A California couple who held their 13 malnourished children captive in a suburban home were charged with multiple counts of torture and child abuse as prosecutors said the youngsters had been shackled even to go to the bathroom.
A California couple who held their 13 malnourished children captive in a suburban home were charged with multiple counts of torture and child abuse as prosecutors said the youngsters had been shackled even to go to the bathroom. David Allen Turpin, 57, and his wife Louise Anna Turpin, 49 were hit with 12 counts of torture, 12 of false imprisonment, six of child abuse and six of abuse of a dependent adult at a court hearing in the city of Riverside. David Turpin was also charged with committing a lewd act against a child by force or fear or duress, District Attorney Mike Hestrin told a press conference, adding that bail had been set at $13 million for each of the defendants. “If convicted of all charges, they face 94 up to life in prison,” Hestrin told reporters in Riverside.
The Turpins were arrested last Sunday after sheriff’s deputies in Perris, a town southeast of Los Angeles, found several children shackled with chains and padlocks in their filthy, foul-smelling home. The raid on the house came after authorities received an emergency assistance call from their 17-year-old sister who had managed to escape. She was so emaciated that officers first thought she was a young child. Officers also initially assumed all the other siblings to be children, but were shocked to discover seven ranging in age from 18 to 29. All 13 are being treated for malnutrition and undergoing other diagnostic tests.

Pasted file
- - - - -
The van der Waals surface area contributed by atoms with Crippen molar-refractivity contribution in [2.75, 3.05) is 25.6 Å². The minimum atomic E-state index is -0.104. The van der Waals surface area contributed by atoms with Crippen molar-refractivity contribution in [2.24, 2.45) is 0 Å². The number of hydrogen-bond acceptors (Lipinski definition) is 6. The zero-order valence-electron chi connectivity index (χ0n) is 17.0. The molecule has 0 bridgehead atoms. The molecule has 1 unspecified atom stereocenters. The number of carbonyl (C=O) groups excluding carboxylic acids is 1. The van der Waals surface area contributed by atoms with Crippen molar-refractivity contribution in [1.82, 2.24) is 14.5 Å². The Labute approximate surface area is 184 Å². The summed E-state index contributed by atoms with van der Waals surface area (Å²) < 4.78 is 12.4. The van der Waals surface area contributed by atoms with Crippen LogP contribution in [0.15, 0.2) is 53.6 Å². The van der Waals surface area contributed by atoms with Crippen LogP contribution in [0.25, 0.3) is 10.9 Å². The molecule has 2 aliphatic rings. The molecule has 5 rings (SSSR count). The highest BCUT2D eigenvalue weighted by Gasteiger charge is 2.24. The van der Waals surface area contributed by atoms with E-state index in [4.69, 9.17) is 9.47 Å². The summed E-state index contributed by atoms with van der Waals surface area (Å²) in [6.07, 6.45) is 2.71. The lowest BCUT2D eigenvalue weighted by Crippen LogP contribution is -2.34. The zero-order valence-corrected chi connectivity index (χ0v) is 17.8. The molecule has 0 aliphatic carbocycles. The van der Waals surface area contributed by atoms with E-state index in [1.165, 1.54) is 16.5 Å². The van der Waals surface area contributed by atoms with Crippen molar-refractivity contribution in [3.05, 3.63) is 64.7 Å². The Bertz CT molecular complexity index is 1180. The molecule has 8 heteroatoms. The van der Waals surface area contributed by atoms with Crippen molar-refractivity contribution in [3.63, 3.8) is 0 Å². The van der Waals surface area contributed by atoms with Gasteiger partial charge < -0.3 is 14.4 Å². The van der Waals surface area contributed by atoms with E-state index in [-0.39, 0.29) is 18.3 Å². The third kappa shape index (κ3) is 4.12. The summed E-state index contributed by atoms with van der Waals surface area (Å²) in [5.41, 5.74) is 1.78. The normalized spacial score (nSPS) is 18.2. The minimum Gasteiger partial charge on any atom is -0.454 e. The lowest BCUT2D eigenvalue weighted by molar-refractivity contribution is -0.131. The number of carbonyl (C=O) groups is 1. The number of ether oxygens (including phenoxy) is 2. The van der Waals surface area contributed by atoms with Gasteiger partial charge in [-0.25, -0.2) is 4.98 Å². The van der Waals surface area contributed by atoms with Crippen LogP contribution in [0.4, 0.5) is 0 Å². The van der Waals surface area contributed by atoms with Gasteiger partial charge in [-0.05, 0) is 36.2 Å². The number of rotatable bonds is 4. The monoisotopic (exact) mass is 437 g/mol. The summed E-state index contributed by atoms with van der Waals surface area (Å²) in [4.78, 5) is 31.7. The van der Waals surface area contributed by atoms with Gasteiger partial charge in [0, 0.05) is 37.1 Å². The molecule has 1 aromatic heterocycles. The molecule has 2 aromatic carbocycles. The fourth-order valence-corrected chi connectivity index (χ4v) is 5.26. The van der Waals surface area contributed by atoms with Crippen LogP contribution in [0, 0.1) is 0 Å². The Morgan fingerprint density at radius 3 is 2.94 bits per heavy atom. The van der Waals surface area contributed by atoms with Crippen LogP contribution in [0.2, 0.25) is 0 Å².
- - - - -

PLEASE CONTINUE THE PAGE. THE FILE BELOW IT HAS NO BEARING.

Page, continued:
Hestrin said that all the children had been subjected to “prolonged abuse” and had not been allowed to shower more than once a year and never been allowed to see a dentist or doctor. “Often, they were not released from their chains to go to the bathroom,” he told the press conference. While the children’s ordeal began when the family was living in the Fort Worth region of Texas, it “intensified over time and worsened” when they moved to California. “They were fed very little, on a schedule,” Hestrin added.